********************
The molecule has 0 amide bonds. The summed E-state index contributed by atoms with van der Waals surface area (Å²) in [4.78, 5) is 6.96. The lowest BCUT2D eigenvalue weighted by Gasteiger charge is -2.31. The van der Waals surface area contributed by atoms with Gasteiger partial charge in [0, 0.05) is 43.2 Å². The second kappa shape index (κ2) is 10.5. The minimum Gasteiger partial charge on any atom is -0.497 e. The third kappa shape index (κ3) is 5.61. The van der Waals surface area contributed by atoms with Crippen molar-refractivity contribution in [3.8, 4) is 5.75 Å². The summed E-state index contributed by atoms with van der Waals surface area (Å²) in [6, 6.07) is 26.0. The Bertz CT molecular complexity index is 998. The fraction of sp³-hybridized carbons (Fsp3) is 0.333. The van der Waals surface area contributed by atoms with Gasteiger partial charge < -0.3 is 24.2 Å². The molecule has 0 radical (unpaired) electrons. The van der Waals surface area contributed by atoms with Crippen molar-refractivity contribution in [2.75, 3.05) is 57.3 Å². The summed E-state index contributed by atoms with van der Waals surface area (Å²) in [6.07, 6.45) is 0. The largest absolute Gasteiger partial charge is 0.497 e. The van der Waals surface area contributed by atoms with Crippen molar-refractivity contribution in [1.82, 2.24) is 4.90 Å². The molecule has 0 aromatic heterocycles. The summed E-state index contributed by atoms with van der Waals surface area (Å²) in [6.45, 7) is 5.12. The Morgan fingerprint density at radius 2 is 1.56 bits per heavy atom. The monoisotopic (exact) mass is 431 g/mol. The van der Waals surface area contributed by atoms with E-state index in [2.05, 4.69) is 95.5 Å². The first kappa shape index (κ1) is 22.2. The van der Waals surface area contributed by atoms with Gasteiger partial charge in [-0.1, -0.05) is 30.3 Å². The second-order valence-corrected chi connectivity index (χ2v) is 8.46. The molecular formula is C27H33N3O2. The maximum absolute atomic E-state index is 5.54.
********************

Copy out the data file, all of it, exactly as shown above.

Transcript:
The molecule has 0 amide bonds. The summed E-state index contributed by atoms with van der Waals surface area (Å²) in [4.78, 5) is 6.96. The lowest BCUT2D eigenvalue weighted by Gasteiger charge is -2.31. The van der Waals surface area contributed by atoms with Gasteiger partial charge in [0, 0.05) is 43.2 Å². The second kappa shape index (κ2) is 10.5. The minimum Gasteiger partial charge on any atom is -0.497 e. The third kappa shape index (κ3) is 5.61. The van der Waals surface area contributed by atoms with Crippen molar-refractivity contribution in [3.8, 4) is 5.75 Å². The summed E-state index contributed by atoms with van der Waals surface area (Å²) in [6, 6.07) is 26.0. The Bertz CT molecular complexity index is 998. The fraction of sp³-hybridized carbons (Fsp3) is 0.333. The van der Waals surface area contributed by atoms with Gasteiger partial charge < -0.3 is 24.2 Å². The molecule has 0 radical (unpaired) electrons. The van der Waals surface area contributed by atoms with Crippen molar-refractivity contribution in [2.75, 3.05) is 57.3 Å². The summed E-state index contributed by atoms with van der Waals surface area (Å²) in [6.07, 6.45) is 0. The largest absolute Gasteiger partial charge is 0.497 e. The van der Waals surface area contributed by atoms with Crippen molar-refractivity contribution in [1.82, 2.24) is 4.90 Å². The molecule has 0 aromatic heterocycles. The summed E-state index contributed by atoms with van der Waals surface area (Å²) in [6.45, 7) is 5.12. The Morgan fingerprint density at radius 2 is 1.56 bits per heavy atom. The monoisotopic (exact) mass is 431 g/mol. The van der Waals surface area contributed by atoms with E-state index in [2.05, 4.69) is 95.5 Å². The first kappa shape index (κ1) is 22.2. The van der Waals surface area contributed by atoms with Gasteiger partial charge in [-0.1, -0.05) is 30.3 Å². The second-order valence-corrected chi connectivity index (χ2v) is 8.46. The molecular formula is C27H33N3O2. The maximum absolute atomic E-state index is 5.54.